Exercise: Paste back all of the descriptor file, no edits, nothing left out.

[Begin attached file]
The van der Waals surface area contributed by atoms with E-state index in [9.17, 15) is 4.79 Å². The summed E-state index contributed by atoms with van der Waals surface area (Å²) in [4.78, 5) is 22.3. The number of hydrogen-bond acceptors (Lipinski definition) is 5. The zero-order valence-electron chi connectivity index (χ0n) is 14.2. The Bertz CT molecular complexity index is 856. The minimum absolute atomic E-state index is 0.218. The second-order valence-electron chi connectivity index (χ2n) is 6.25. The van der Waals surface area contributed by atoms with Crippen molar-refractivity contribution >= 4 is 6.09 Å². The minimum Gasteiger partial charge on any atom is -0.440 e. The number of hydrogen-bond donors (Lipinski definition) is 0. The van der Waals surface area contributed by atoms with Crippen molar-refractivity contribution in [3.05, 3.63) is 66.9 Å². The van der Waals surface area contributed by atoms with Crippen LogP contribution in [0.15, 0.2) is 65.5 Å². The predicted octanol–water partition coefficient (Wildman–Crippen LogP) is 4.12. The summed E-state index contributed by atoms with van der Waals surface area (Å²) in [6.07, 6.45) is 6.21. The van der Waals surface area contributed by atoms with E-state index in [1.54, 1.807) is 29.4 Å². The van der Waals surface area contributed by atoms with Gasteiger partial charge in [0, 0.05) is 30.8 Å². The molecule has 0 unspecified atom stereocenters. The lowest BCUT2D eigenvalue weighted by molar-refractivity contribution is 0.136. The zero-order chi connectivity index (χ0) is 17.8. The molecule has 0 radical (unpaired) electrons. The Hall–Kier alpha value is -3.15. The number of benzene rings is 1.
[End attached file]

The van der Waals surface area contributed by atoms with E-state index in [9.17, 15) is 4.79 Å². The summed E-state index contributed by atoms with van der Waals surface area (Å²) in [4.78, 5) is 22.3. The number of hydrogen-bond acceptors (Lipinski definition) is 5. The zero-order valence-electron chi connectivity index (χ0n) is 14.2. The Bertz CT molecular complexity index is 856. The minimum absolute atomic E-state index is 0.218. The second-order valence-electron chi connectivity index (χ2n) is 6.25. The van der Waals surface area contributed by atoms with Crippen molar-refractivity contribution >= 4 is 6.09 Å². The minimum Gasteiger partial charge on any atom is -0.440 e. The number of hydrogen-bond donors (Lipinski definition) is 0. The van der Waals surface area contributed by atoms with Crippen molar-refractivity contribution in [3.05, 3.63) is 66.9 Å². The van der Waals surface area contributed by atoms with Crippen LogP contribution in [0.15, 0.2) is 65.5 Å². The predicted octanol–water partition coefficient (Wildman–Crippen LogP) is 4.12. The summed E-state index contributed by atoms with van der Waals surface area (Å²) in [6.07, 6.45) is 6.21. The van der Waals surface area contributed by atoms with E-state index in [1.54, 1.807) is 29.4 Å². The van der Waals surface area contributed by atoms with Gasteiger partial charge in [0, 0.05) is 30.8 Å². The molecule has 0 unspecified atom stereocenters. The lowest BCUT2D eigenvalue weighted by molar-refractivity contribution is 0.136. The zero-order chi connectivity index (χ0) is 17.8. The molecule has 0 radical (unpaired) electrons. The Hall–Kier alpha value is -3.15. The number of benzene rings is 1.